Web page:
Today is the Opposition Day debate in the House of Commons and I type this as I watch it on my iPad. Firstly, it was amazing to see that as Luciana BERGER, the shadow minister for mental health, introduced the debate, the first interjection from another MP was to highlight the pressure on policing, arising from the amount of demand they face connected to mental health. This was not the last mention of policing: frequent reference was made to the unacceptable reliance upon police cells as a Place of Safety and the Secretary of State for Health, Jeremy HUNT, reference the progress that was made in reducing the use of police cells but that it was still unacceptably high at over 4,000 people a year.
Whilst this figure is right, it is also wrong! And where it is wrong, it is wrong by at least a factor of ten. Yes, a factor of ten! … at least. Let me explain –
Whenever discussion is made about the use of police cells in connection with those in mental health crisis, the figures are normally those relating to the use of section 136 of the Mental Health Act 1983. The Health & Social Care Information Centre tells us that around 24,000 people a year are detained by the police under this power and that 25% of them are detained in police custody as a Place of Safety. Clearly we must do more about this to reduce that number even further. But this is just about the use of the Mental Health Act – what about all the other legal situations?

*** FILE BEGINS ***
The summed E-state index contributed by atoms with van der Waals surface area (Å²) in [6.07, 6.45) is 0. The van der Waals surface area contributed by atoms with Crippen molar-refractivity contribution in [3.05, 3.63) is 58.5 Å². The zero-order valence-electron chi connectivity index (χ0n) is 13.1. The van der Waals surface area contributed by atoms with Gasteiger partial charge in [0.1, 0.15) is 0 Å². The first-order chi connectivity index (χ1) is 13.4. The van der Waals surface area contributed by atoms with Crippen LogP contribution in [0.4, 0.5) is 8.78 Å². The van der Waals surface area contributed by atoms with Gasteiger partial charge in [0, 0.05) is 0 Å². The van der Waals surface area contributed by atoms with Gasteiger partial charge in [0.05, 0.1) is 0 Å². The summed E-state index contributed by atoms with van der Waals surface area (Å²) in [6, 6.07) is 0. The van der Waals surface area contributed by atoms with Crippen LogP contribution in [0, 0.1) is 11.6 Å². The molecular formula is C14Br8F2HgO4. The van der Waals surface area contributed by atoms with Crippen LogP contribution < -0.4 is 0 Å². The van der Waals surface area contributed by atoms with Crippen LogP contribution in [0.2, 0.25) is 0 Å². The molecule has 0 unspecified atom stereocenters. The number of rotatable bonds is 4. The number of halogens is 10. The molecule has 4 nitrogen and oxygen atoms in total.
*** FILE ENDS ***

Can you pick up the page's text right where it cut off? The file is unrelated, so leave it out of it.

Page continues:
ARRESTS FOR OFFENCES
The very first comprehensive piece of work I did on mental health in policing, was an examination of what we do in connection with people are not detained under the Act, but arrested for substantive offences – things like assault or robbery, criminal damage or burglary, right the way up to sexual offences, attempted murder or firearms offences. What I found from that work and what other research tells us, is that around 15% of everyone arrested is identified by the police as having a potential mental health problem. I was pleased to find that in every case, medical assessment and advice had been sought to determine what needed to happen. 5% of all people arrested were recommended for assessment under the Mental Health Act and almost all of those were found to have mental health problems: many of them serious.
Now, the police in England and Wales arrested around 1.2m people last year. Working on these snap-shot figures, 5% is well over 50,000 people who are arrested and then assessed under the Mental Health Act. And of course, that only counts people thought to be so acutely unwell as to need admission under the Act. We know that some people are living with a mental illness but are not acutely unwell – we don’t know what those numbers are. Then, you still have to count the thousands of people who are detained under the Mental Health Act and where the cells are used as Place of Safety, as highlighted in the Commons today! … so the problem is actual much, much worse than the common headline figures that are based on the more obvious MHA figures.
Just in case anyone is thinking, “Well, if there’s an offence involved, that is quite different and custody is less of a concern” – there are two things to say to this –
- We know that mental health crisis incidents to which the police are called occur mainly in private premises where section 136 cannot be lawfully used – so officers who feel obliged to safeguard someone by making a detention, will have to choose another legal justification for doing so, hence we hear about arrests to prevent a Breach of the Peace; or arrests for what is mostly minor crime.